A rugged, whitewater river flowing northward through deep canyons, the New River is among the oldest rivers on the continent. New River Gorge National River in West Virginia encompasses over 70,000 acres of land along the New River, is rich in cultural and natural history, and offers an abundance of scenic and recreational opportunities.
Big Southern Butte is one of two domes rising from a sea of basalt near the center of the eastern Snake River Plain in Idaho. The butte is one of the largest volcanic domes in the world, but at 300,000 years old it is also one of the youngest. Hikers who trek to the 7,550-foot high summit are rewarded with spectacular panoramic views. Photo by Devin Englestead, BLM Upper Snake Wildlife Biologist.
First light at Bosque del Apache National Wildlife Refuge in New Mexico. Established in November 22, 1939, the refuge has provided a critical stopover and wintering spot for thousands of sandhill cranes, geese and other waterfowl for 75 years. Bosque del Apache's sandhill crane population has multiplied from 18 birds in the 1840s to more than 20,000 birds today. Photo by Kim Hang Dessoliers (www.sharetheexperience.org).
DOINews: U.S. Fish and Wildlife Service's Career Discovery Internship Program Receives Diversity Award
Lamar Gore, acting chief of Diversity and Civil Rights, Northeast Region, U.S. Fish and Wildlife Service, on Oct. 15 accepts the The Wildlife Society's 2012 Diversity Award for the USFWS' Career Discovery Internship Program. Photo by USFWS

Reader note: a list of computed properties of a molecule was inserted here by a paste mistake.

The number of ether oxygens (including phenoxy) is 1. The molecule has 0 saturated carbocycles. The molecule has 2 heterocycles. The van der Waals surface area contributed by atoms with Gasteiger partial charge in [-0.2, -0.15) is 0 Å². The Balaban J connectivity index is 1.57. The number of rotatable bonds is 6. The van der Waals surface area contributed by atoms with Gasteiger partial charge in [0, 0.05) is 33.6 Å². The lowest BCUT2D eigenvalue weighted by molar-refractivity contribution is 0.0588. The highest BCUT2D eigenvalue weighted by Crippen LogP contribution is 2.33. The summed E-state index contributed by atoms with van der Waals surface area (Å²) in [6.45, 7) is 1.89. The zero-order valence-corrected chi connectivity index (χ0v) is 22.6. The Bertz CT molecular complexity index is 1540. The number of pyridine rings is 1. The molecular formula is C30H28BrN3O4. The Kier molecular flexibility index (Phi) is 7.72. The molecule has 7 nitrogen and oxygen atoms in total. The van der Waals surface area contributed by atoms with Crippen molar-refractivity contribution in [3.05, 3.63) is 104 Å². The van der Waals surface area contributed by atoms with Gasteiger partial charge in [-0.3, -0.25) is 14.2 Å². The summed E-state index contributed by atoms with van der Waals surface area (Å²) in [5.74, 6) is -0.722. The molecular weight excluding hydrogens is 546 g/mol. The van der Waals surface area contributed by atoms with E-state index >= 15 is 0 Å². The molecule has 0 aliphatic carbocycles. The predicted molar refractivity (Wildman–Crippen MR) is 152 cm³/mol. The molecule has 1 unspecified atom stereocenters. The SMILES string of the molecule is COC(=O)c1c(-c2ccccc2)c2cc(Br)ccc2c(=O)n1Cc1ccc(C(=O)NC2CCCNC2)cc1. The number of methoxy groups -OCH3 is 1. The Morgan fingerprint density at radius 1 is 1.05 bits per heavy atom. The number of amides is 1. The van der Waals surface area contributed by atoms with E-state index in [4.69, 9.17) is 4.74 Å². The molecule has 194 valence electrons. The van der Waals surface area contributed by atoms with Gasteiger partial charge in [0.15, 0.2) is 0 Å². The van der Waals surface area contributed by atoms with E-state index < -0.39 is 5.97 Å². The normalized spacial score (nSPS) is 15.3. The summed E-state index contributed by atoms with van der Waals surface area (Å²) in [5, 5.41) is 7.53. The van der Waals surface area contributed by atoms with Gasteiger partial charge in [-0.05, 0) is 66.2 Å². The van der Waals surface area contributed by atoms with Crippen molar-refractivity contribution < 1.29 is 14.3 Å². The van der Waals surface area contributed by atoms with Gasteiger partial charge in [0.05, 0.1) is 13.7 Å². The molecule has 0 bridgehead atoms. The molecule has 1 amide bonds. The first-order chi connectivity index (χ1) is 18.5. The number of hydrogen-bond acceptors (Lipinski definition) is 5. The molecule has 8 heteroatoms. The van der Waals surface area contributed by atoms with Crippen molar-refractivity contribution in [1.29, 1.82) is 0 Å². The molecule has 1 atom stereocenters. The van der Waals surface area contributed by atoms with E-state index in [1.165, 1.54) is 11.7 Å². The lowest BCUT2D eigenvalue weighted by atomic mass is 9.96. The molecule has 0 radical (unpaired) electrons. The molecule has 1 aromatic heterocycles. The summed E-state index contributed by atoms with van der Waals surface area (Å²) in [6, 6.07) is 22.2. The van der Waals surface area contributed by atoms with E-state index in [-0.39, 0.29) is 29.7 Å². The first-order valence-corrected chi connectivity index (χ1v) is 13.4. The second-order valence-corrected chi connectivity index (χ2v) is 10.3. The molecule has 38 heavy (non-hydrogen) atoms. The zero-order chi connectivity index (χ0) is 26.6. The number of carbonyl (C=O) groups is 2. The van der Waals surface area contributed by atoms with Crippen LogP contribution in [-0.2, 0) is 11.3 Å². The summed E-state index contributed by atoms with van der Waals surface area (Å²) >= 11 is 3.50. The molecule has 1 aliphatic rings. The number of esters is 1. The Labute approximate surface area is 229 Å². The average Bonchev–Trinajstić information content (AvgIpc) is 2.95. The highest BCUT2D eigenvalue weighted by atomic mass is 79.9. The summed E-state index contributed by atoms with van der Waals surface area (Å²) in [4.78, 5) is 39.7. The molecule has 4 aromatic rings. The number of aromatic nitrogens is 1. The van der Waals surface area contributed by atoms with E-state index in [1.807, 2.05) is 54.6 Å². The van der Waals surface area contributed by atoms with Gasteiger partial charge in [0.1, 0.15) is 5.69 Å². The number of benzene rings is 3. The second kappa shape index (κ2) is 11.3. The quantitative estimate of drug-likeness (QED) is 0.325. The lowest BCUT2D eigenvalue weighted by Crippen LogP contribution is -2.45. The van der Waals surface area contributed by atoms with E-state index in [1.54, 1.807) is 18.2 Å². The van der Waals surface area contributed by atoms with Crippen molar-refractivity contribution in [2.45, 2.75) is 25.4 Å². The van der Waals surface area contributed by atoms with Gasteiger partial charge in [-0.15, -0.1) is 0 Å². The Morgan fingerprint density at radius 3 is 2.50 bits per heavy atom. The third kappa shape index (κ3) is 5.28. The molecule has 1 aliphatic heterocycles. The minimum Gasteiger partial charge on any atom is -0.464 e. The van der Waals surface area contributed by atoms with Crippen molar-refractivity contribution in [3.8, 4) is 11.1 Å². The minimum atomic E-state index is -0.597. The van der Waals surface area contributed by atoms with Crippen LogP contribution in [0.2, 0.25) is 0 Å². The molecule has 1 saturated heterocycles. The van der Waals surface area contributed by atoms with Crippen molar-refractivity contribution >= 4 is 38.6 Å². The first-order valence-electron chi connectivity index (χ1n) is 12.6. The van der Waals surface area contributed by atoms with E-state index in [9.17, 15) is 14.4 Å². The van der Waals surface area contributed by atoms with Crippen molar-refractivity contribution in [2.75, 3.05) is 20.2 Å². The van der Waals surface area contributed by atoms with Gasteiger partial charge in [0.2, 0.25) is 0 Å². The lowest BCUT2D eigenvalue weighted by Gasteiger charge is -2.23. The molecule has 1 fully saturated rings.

Learn about the U.S. Fish and Wildlife Service's Career Discovery Internship Program from the interns, themselves here. View photos from USFWS' CDIP orientation for 2012 here. Photos by USFWS.
The U.S. Fish and Wildlife Service's Career Discovery Internship Program recently won The Wildlife Society's 2012 Diversity Award. The program, which began in the USFWS' Northeast Region, seeks to build a more inclusive workforce in the wildlife profession. Now in its fifth year, it has grown to include states within four USFWS geographic regions, including Alaska.
With a focus on hiring of culturally and ethnically diverse freshman and sophomore students, the USFWS Career Discover Internship Program features:
• Recruitment and training;
• Empowerment of participants;
• Hands-on training opportunities;
• Bonding experiences for participants and mentors; and
• The great satisfaction of achieving personal intellectual and physical goals.
In recognizing the USFWS Career Discover Internship Program with its diversity award, The Wildlife Society's noted: “Overwhelming commitment of USFWS staff has made the experiences of participants memorable and life-changing.”
Based on comments from students in the program, they agree. Moreover USFWS staff themselves have benefited from the diversity of students who participate. Thus far, of participants in the program from 2008-2011, 19 percent have advanced into staff positions within the USFWS. More than 140 students have participated in the program in the last four years.